You don't have to go back to the Vikings to find Scandinavian colonialism. It can be found in more recent times.
"The Danes colonized many areas including holdings in Africa, the Americas, the Atlantic, and Asia. The medieval Norwegians colonized much of The Atlantic, including Iceland, Greenland, and the Faroe Islands, which were later inherited as colonies by the united kingdom of Denmark-Norway. ... In addition, Denmark also colonized parts of "The Americas", including the Danish West Indies, which was purchased by the United States in 1916, and is now a part of the modern-day U.S. Virgin Islands. Denmark also had trading posts along the gold coast of Africa and India, starting in the early 17th century, but these were sold to the United Kingdom in the mid 19th century."
And this happy list, top ten is more than Scandinavians, it includes The Netherlands which has a horrific record of colonialism. Just ask the Indonesians.
(Apologies - I already said much of the above to George_III,, in a somewhat abridged fashion.)
That means that some of the nations that gained independence from Britain in the 20th Century were Danish before that. And it wasn't so long ago so some of the wealth gained could be, at least, part of why they are doing so well. Not to mention that those on the bottom were all formerly colonized by some European powers, although not those in the top ten.
As for what whaling has to do with anything, my point is that being 'happy' doesn't translate into a populace that is caring about the natural world, including animals and fossil fuel usage. It also doesn't mean caring about those who are not members of the preferred group. For example, number 11 is Israel and the US is 14, neither of which is a beacon unto all those who are oppressed.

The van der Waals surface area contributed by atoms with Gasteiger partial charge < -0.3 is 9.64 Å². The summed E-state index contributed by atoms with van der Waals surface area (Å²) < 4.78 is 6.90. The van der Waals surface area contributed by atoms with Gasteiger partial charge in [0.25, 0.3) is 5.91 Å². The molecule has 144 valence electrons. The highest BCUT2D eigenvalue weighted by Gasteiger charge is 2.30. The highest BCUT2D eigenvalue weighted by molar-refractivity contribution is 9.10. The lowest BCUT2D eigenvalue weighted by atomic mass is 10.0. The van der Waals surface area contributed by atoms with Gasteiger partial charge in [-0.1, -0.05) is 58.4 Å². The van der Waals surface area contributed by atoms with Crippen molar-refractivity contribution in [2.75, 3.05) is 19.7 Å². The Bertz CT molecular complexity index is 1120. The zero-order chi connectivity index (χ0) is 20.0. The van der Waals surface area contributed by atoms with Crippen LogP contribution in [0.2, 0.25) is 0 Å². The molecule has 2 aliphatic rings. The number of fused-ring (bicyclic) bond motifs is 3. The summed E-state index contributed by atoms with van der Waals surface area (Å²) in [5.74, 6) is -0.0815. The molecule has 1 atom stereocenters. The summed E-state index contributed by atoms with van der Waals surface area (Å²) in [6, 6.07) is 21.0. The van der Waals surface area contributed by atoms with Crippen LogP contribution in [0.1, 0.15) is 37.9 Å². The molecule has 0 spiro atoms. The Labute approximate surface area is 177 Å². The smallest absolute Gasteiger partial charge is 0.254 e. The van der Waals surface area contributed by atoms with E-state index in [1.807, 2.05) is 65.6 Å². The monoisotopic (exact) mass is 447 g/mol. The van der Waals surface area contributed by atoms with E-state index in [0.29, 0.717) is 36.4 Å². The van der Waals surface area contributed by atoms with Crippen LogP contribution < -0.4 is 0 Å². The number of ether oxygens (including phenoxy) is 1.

My point is that this exercise is highly circumscribed and it tends to reflect 'happiness' from a very Northern European perspective. This article doesn't go into details as the to the variables used. It says one of them is 'generosity' but fails to tell us that this is based on rates of charitable giving. The actual question put was: "'Have you donated money to a charity in the past month?'"
This is by no means a true indication of generosity and in many traditional societies would be unheard of as community and family are the sources and recipients of generosity and mutual care.
So in the end, one might feel the measure was made to fit the outcomes desired.